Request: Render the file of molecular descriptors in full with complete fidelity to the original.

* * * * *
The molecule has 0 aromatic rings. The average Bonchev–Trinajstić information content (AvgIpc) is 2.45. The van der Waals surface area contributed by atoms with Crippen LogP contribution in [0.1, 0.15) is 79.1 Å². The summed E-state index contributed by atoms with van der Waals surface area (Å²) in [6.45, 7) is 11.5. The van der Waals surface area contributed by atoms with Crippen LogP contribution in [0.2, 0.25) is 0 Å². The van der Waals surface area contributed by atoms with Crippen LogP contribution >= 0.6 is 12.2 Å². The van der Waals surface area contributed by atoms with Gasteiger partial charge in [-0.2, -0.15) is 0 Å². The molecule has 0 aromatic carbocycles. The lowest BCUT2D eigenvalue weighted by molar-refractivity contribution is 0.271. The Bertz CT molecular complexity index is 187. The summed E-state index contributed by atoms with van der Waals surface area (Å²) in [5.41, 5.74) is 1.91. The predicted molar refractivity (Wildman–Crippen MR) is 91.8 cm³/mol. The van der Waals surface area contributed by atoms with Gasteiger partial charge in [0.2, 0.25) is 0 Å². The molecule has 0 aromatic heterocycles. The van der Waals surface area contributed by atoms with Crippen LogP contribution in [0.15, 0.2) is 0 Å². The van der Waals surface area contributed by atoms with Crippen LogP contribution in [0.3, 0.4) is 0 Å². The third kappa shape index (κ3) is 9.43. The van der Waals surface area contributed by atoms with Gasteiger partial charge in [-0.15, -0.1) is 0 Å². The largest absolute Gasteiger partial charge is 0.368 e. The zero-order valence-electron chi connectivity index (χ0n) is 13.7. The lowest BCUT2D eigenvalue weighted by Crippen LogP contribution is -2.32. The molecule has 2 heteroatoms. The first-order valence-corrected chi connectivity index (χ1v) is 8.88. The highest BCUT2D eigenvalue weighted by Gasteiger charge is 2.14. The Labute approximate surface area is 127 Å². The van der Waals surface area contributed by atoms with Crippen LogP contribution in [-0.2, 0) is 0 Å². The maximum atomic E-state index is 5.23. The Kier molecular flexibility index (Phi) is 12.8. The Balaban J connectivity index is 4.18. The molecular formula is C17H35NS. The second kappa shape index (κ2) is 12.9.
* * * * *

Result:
The molecule has 0 aromatic rings. The average Bonchev–Trinajstić information content (AvgIpc) is 2.45. The van der Waals surface area contributed by atoms with Crippen LogP contribution in [0.1, 0.15) is 79.1 Å². The summed E-state index contributed by atoms with van der Waals surface area (Å²) in [6.45, 7) is 11.5. The van der Waals surface area contributed by atoms with Crippen LogP contribution in [0.2, 0.25) is 0 Å². The van der Waals surface area contributed by atoms with Crippen LogP contribution >= 0.6 is 12.2 Å². The van der Waals surface area contributed by atoms with Gasteiger partial charge in [-0.2, -0.15) is 0 Å². The molecule has 0 aromatic carbocycles. The lowest BCUT2D eigenvalue weighted by molar-refractivity contribution is 0.271. The Bertz CT molecular complexity index is 187. The summed E-state index contributed by atoms with van der Waals surface area (Å²) in [5.41, 5.74) is 1.91. The predicted molar refractivity (Wildman–Crippen MR) is 91.8 cm³/mol. The van der Waals surface area contributed by atoms with Gasteiger partial charge in [0.2, 0.25) is 0 Å². The molecule has 0 aromatic heterocycles. The van der Waals surface area contributed by atoms with Crippen LogP contribution in [0.15, 0.2) is 0 Å². The van der Waals surface area contributed by atoms with Crippen LogP contribution in [0.3, 0.4) is 0 Å². The third kappa shape index (κ3) is 9.43. The van der Waals surface area contributed by atoms with Gasteiger partial charge in [-0.15, -0.1) is 0 Å². The largest absolute Gasteiger partial charge is 0.368 e. The zero-order valence-electron chi connectivity index (χ0n) is 13.7. The lowest BCUT2D eigenvalue weighted by Crippen LogP contribution is -2.32. The molecule has 2 heteroatoms. The first-order valence-corrected chi connectivity index (χ1v) is 8.88. The highest BCUT2D eigenvalue weighted by Gasteiger charge is 2.14. The Labute approximate surface area is 127 Å². The van der Waals surface area contributed by atoms with Crippen LogP contribution in [-0.2, 0) is 0 Å². The maximum atomic E-state index is 5.23. The Kier molecular flexibility index (Phi) is 12.8. The Balaban J connectivity index is 4.18. The molecular formula is C17H35NS. The second kappa shape index (κ2) is 12.9.